January 12th Following breakfast, we will get our first look at the forereef of Belize's Great Barrier Reef, which Charles Darwin called "The Most Remarkable Reef in the West Indies." The reef ranges in width from six to 20 miles and extends for a distance of 160 miles. Our skiffs will anchor inside the Barrier Reef as we snorkel over the its crest and observe the classic "spur and groove" formations found here, formations characterized by fingerlike projections of coral (spurs) separated by sand (grooves) that form in the direction of prevailing waves. This will be a great opportunity to get a firsthand look at reef zonation. In addition to countless beautifully colored marine fish, we will also observe massive coral heads that are a common here. After lunch and some time to relax, we will snorkel a variety of patch reef formations inside the Barrier Reef. In the afternoon, we will return to Calabash Caye for dinner and overnight.
Read a report on the Belize Barrier-Reef Reserve System
Read more about coral reefs
January 13th and 14th For two days, we will continue snorkeling and exploring the reefs around Calabash Caye and relaxing on the beach. During the evening on the 13th, our group will have the opportunity to do a night snorkel close to shore and to observe all of the organisms that come out onto the reef only at night. On the 14th, certified divers will have a chance to dive the reef. While diving is NOT included as part of any Rain Forest and Reef/Tropical Education Center Belize Field Courses, a local dive shop will be available for certified divers in the group to hire out. We will stay overnight at Calabash Caye.
January 15th After breakfast, we will leave Calabash Caye and take a boat back to the mainland. We will travel to Dangriga, the largest city in the Stann Creek district. It was settled by Garifunas in 1832 and today is the largest Garifuna community in the Caribbean and the hub of Garifuna culture in Belize. The word dangriga means "standing water" in Garifuna, referring to the water left standing in pools when the Stann Creek River overflows its banks and then recedes after the rainy season. While we are in Dangriga we will observe traditional drumming and dancing. Late in the afternoon, we will depart for the TEC, have dinner, and stay over night.
January 16th Early this morning, we will depart by bus for Flores, located in eastern Guatemala. Flores is the capital of the jungle-covered northeastern department of El Petén. It is is built on an island on Lago de Petén Itzá, and is connected by a 1640 ft (500m) causeway to the service town of Santa Elena on the lakeshore. Flores is a dignified capital, with its church and government building arranged around the main plaza, which crests the hill in the center of the island. Here will have some time to shop and visit the local market then have dinner and stay over night at a hotel in Flores.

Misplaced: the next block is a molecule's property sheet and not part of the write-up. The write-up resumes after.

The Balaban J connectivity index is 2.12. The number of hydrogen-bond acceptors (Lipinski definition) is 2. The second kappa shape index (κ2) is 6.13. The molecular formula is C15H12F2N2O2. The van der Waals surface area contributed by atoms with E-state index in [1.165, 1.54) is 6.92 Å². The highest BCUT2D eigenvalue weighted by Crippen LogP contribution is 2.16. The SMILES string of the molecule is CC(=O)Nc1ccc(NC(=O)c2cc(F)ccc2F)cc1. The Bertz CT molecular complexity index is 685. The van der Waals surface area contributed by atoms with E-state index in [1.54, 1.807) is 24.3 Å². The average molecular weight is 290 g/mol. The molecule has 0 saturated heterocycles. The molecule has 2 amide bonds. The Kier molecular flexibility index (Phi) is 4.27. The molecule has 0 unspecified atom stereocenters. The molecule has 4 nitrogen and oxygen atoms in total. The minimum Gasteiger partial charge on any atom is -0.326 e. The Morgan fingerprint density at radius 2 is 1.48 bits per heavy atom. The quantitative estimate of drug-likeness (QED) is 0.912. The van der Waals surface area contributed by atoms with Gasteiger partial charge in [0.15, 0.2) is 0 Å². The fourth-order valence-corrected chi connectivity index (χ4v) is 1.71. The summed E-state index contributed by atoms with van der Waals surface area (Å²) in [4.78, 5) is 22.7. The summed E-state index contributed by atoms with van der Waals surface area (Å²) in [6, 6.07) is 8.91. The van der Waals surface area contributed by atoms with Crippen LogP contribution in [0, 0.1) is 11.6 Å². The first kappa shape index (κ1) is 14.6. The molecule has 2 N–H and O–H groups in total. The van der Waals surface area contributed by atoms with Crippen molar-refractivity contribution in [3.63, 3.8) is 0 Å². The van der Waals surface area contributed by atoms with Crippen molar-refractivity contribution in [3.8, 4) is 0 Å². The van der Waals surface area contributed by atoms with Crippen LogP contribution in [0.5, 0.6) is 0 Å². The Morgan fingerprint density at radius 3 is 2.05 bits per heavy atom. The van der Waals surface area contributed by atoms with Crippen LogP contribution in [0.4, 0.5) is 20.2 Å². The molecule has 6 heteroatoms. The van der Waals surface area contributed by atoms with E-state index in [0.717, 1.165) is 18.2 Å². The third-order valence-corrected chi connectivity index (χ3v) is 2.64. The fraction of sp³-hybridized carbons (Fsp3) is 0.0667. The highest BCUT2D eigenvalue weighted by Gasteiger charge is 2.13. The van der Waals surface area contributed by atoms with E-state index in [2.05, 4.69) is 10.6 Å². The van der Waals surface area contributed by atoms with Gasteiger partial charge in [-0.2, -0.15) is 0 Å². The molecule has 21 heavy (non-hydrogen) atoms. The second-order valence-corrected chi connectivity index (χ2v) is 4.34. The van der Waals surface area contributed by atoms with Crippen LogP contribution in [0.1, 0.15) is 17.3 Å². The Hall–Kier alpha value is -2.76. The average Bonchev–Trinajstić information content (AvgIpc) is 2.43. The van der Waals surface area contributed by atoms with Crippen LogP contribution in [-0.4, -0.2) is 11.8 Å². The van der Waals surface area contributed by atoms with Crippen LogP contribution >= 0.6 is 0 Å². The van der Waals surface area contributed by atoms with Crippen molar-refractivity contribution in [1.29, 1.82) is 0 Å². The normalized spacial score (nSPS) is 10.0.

View a map of Guatemala
Check the weather in Flores
Travel advice for visitors to Guatemala
Welcome to Guatemala!
January 17th Following an early breakfast, we will depart for the famed Mayan site of Tikal, located in the middle of Tikal National Park and surrounded by more than 200 square miles of El Peten jungle habitat. There is absolutely nothing quite like the experience of Tikal, this experience will take us back more than 2000 years in time. As one walks towards the awe inspiring Great Plaza and sees the Temples of the Grand Jaguar and Masks towering over the surrounding landscape, you immediately feel the mystique that has made Tikal a "must see destination." It is estimated that it took over one million ancient Mayans one thousand years to build all the structures found here. The central portion of Tikal, alone, measures about 10 square miles. Here the remains of 3000 buildings are found, including Temple lV, which is the tallest ancient structure in the New World (212 feet) . We will also visit the Lost World Complex, a group of recently-discovered structures from the late PreClassic Period, older than Tikal itself. At the present, only a small portion of Tikal has been completely excavated. Following lunch, we will visit the excellent Tikal Museum, which houses some of the many PreColumbian treasures found at Tikal. In addition to the spectacular Mayan city found here, the area teems with howler monkeys, almost 300 bird species and other wildlife. Following a memorable day, we will transfer back to the Tikal Inn for dinner and overnight.
A journey through Tikal
Read more about Tikal
An aerial view of Tikal
More information about Maya archeology and Tikal
January 18th Following breakfast and farewells to TEC staff, will travel to Belize's Philip S. W. Goldson International Airport for our return flight home. Our flight on Continental flight 1234 will leave at 3:10 p.m. We will arrive in Houston at 5:49. After a short layover, we will leave Houston on Continental flight 1918 at 6:54 and arrive in Pittsburgh at 10:34 p.m.
Note: Due to weather conditions and circumstances beyond the control of the TEC staff, certain activities may be changed or done on different days in the best interest of the group.